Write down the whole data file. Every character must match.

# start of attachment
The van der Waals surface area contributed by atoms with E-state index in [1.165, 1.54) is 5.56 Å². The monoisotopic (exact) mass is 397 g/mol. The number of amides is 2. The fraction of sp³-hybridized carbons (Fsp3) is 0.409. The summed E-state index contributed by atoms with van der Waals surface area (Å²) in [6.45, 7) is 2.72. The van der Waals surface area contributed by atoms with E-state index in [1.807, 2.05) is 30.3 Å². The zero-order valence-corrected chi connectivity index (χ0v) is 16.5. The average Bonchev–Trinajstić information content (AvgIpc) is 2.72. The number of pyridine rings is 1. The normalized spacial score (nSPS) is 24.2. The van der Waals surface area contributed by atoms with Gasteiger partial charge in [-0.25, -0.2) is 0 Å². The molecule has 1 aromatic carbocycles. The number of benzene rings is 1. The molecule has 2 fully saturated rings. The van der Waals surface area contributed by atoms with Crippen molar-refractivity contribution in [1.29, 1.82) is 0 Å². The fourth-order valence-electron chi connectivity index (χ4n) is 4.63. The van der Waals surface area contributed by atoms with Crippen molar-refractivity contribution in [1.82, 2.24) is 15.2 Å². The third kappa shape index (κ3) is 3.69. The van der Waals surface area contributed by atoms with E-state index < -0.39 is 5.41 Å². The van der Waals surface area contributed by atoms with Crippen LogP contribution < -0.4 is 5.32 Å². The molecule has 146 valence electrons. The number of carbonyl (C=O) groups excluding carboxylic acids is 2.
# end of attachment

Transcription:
The van der Waals surface area contributed by atoms with E-state index in [1.165, 1.54) is 5.56 Å². The monoisotopic (exact) mass is 397 g/mol. The number of amides is 2. The fraction of sp³-hybridized carbons (Fsp3) is 0.409. The summed E-state index contributed by atoms with van der Waals surface area (Å²) in [6.45, 7) is 2.72. The van der Waals surface area contributed by atoms with E-state index in [1.807, 2.05) is 30.3 Å². The zero-order valence-corrected chi connectivity index (χ0v) is 16.5. The average Bonchev–Trinajstić information content (AvgIpc) is 2.72. The number of pyridine rings is 1. The normalized spacial score (nSPS) is 24.2. The van der Waals surface area contributed by atoms with Gasteiger partial charge in [-0.25, -0.2) is 0 Å². The molecule has 1 aromatic carbocycles. The number of benzene rings is 1. The molecule has 2 fully saturated rings. The van der Waals surface area contributed by atoms with Crippen molar-refractivity contribution in [1.29, 1.82) is 0 Å². The fourth-order valence-electron chi connectivity index (χ4n) is 4.63. The van der Waals surface area contributed by atoms with Crippen molar-refractivity contribution in [1.82, 2.24) is 15.2 Å². The third kappa shape index (κ3) is 3.69. The van der Waals surface area contributed by atoms with E-state index < -0.39 is 5.41 Å². The van der Waals surface area contributed by atoms with Crippen LogP contribution < -0.4 is 5.32 Å². The molecule has 146 valence electrons. The number of carbonyl (C=O) groups excluding carboxylic acids is 2.